The act of Congress was correctly interpreted by the Circuit Court. That the amounts paid by the bank to the State in the years 1866, 1867, 1868 and 1870 came from dividends declared by it to be due and payable to stockholders, as part of its earnings, income or gains, is entirely clear. Because they were from dividends, so declared, the bank recognized its obligation to pay, and did pay, the taxes assessed by the State upon shares owned by stockholders. It was not required to retain the amount of taxes due the State except from "dividends belonging to such stockholders." The taxes constituted a claim against stockholders only, and the bank was made simply an agent to collect them for the State. Their retention by the bank out of dividends declared due to stockholders was a convenient mode adopted by the State to collect its taxes. The circuit judge well said that, in legal effect, the retaining by the bank of the amount of the taxes assessed against stockholders was the same as if it had paid the whole dividend to stockholders, and the latter had handed back the
This is an end of this case, unless, as contended, the embezzlement of the bank's cashier, whereby it was led to believe that its profits were larger than they actually were, and whereby it was induced to distribute among its stockholders and add to its surplus or contingent funds larger sums than were actually earned, and to make erroneous returns of dividends from earnings and of additions to surplus, constitutes a defence to the action. We are of opinion that the liability of the bank, under section 120, depends solely upon the questions whether dividends were, in fact, declared due and payable to stockholders from its earnings, income or gains, and whether undistributed sums were, in fact, made or added to its surplus or contingent fund. Whether or not such dividends should be declared, or such additions made, was for the bank to determine. In view of the language and object of the statute, we hold that, if the declarations or additions were not recalled or rescinded before the time when it became the duty of the bank to make its returns to the assessor, the question whether or not, for the purposes of taxation by the United States, dividends had been declared due to stockholders, or additions made to surplus or contingent funds, was closed, and the liability of the bank for the tax of five per cent on such dividends or additions attached. If the bank, in good faith and by mistake, made a declaration of dividends, or an addition to its surplus or contingent funds when it was not in a condition to do so, the mistake cannot be corrected by the courts in an action brought to recover the tax. Relief must come from another branch of the government.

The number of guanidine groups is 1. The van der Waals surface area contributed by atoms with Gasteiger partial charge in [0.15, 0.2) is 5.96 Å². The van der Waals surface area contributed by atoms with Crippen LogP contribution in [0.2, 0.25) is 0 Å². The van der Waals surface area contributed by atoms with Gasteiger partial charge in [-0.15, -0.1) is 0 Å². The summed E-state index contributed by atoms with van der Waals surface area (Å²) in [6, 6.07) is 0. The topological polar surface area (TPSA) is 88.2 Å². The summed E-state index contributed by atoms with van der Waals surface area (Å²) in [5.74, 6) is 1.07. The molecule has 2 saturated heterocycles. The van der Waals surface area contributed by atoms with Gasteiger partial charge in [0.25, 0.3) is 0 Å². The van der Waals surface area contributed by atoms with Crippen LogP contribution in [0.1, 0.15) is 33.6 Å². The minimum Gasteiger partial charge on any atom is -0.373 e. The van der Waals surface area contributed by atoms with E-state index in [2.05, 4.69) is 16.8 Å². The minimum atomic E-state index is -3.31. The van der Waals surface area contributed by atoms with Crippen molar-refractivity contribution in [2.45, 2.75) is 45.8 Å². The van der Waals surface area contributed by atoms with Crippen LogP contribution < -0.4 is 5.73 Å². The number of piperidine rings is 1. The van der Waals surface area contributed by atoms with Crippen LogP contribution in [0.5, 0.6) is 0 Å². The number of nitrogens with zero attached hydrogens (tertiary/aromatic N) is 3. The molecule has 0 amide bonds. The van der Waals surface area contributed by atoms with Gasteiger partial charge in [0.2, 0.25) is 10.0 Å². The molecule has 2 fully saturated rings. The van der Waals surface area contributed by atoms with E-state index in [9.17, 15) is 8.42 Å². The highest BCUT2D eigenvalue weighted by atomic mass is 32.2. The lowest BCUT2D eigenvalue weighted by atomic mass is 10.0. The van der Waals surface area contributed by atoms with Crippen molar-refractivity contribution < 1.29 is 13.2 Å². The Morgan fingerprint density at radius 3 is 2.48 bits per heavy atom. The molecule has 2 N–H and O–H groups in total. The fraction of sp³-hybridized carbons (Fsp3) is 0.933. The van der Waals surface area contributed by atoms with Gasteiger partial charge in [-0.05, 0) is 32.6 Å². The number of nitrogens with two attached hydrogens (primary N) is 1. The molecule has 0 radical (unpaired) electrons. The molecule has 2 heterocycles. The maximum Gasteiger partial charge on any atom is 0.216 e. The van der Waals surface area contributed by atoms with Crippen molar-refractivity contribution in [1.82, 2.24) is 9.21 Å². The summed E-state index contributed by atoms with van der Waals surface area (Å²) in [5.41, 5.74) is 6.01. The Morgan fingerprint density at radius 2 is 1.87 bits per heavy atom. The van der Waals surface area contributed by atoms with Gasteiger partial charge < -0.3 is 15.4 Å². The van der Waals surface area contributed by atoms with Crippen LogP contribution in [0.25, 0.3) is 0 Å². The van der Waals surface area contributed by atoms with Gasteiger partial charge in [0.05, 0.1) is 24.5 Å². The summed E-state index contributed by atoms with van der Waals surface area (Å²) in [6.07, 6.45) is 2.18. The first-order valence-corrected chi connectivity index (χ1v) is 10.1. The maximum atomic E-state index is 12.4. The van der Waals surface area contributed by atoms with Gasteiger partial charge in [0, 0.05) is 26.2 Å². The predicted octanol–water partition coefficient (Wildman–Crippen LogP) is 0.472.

In Bailey v. Railroad Co., 106 U.S. 109, 113, 115, this court had occasion to construe section 122 of the above act of Congress, providing that "any railroad, canal, turnpike, canal navigation or slack-water company, indebted for any money for which bonds or other evidences of indebtedness have been
MR. JUSTICE FIELD dissented.